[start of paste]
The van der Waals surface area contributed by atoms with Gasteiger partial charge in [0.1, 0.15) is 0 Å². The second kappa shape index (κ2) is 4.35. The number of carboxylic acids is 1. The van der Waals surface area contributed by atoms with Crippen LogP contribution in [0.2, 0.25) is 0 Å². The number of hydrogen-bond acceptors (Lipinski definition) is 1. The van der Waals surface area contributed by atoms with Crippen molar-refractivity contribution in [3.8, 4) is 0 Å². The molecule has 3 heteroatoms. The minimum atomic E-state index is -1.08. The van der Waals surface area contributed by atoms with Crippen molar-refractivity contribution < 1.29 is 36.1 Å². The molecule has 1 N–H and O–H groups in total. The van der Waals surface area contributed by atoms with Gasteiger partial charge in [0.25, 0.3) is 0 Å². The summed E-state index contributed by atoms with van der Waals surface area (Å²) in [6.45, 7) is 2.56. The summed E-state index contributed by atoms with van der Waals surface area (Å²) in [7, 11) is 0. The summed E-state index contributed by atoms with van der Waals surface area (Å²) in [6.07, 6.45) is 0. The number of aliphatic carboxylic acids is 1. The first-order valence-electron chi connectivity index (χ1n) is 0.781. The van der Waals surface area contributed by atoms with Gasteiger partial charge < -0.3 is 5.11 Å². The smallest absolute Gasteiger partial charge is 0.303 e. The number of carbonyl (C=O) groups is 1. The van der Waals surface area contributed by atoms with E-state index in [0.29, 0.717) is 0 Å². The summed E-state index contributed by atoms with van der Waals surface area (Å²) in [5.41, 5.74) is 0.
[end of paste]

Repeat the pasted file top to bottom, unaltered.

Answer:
The van der Waals surface area contributed by atoms with Gasteiger partial charge in [0.1, 0.15) is 0 Å². The second kappa shape index (κ2) is 4.35. The number of carboxylic acids is 1. The van der Waals surface area contributed by atoms with Crippen LogP contribution in [0.2, 0.25) is 0 Å². The number of hydrogen-bond acceptors (Lipinski definition) is 1. The van der Waals surface area contributed by atoms with Crippen molar-refractivity contribution in [3.8, 4) is 0 Å². The molecule has 3 heteroatoms. The minimum atomic E-state index is -1.08. The van der Waals surface area contributed by atoms with Crippen molar-refractivity contribution < 1.29 is 36.1 Å². The molecule has 1 N–H and O–H groups in total. The van der Waals surface area contributed by atoms with Gasteiger partial charge in [0.25, 0.3) is 0 Å². The summed E-state index contributed by atoms with van der Waals surface area (Å²) in [6.45, 7) is 2.56. The summed E-state index contributed by atoms with van der Waals surface area (Å²) in [7, 11) is 0. The summed E-state index contributed by atoms with van der Waals surface area (Å²) in [6.07, 6.45) is 0. The number of aliphatic carboxylic acids is 1. The first-order valence-electron chi connectivity index (χ1n) is 0.781. The van der Waals surface area contributed by atoms with Gasteiger partial charge < -0.3 is 5.11 Å². The smallest absolute Gasteiger partial charge is 0.303 e. The number of carbonyl (C=O) groups is 1. The van der Waals surface area contributed by atoms with E-state index in [0.29, 0.717) is 0 Å². The summed E-state index contributed by atoms with van der Waals surface area (Å²) in [5.41, 5.74) is 0.